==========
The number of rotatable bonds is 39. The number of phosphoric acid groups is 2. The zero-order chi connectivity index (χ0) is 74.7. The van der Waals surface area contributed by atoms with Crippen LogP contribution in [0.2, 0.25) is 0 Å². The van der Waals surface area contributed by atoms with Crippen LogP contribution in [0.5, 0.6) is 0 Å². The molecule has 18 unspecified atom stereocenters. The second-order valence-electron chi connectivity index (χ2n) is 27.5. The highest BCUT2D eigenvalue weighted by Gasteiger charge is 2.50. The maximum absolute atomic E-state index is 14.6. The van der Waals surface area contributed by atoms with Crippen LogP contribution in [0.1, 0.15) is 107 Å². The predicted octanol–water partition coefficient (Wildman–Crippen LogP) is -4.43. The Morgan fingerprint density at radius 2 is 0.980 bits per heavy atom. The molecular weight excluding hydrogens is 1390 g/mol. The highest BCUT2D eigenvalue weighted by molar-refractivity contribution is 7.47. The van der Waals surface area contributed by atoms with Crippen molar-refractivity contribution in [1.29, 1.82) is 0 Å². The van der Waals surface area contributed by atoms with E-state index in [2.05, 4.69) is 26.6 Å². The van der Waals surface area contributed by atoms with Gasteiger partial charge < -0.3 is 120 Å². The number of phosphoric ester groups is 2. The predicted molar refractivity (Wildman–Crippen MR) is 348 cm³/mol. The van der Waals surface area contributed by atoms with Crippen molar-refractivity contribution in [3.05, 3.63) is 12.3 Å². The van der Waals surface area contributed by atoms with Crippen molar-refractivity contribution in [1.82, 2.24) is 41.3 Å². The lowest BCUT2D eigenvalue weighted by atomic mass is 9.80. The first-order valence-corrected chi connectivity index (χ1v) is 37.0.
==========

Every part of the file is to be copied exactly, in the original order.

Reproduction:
The number of rotatable bonds is 39. The number of phosphoric acid groups is 2. The zero-order chi connectivity index (χ0) is 74.7. The van der Waals surface area contributed by atoms with Crippen LogP contribution in [0.2, 0.25) is 0 Å². The van der Waals surface area contributed by atoms with Crippen LogP contribution in [0.5, 0.6) is 0 Å². The molecule has 18 unspecified atom stereocenters. The second-order valence-electron chi connectivity index (χ2n) is 27.5. The highest BCUT2D eigenvalue weighted by Gasteiger charge is 2.50. The maximum absolute atomic E-state index is 14.6. The van der Waals surface area contributed by atoms with Crippen LogP contribution in [0.1, 0.15) is 107 Å². The predicted octanol–water partition coefficient (Wildman–Crippen LogP) is -4.43. The Morgan fingerprint density at radius 2 is 0.980 bits per heavy atom. The molecular weight excluding hydrogens is 1390 g/mol. The highest BCUT2D eigenvalue weighted by molar-refractivity contribution is 7.47. The van der Waals surface area contributed by atoms with Crippen molar-refractivity contribution in [1.29, 1.82) is 0 Å². The van der Waals surface area contributed by atoms with E-state index in [2.05, 4.69) is 26.6 Å². The van der Waals surface area contributed by atoms with Gasteiger partial charge < -0.3 is 120 Å². The number of phosphoric ester groups is 2. The predicted molar refractivity (Wildman–Crippen MR) is 348 cm³/mol. The van der Waals surface area contributed by atoms with Crippen molar-refractivity contribution in [3.05, 3.63) is 12.3 Å². The van der Waals surface area contributed by atoms with Crippen molar-refractivity contribution in [1.82, 2.24) is 41.3 Å². The lowest BCUT2D eigenvalue weighted by atomic mass is 9.80. The first-order valence-corrected chi connectivity index (χ1v) is 37.0.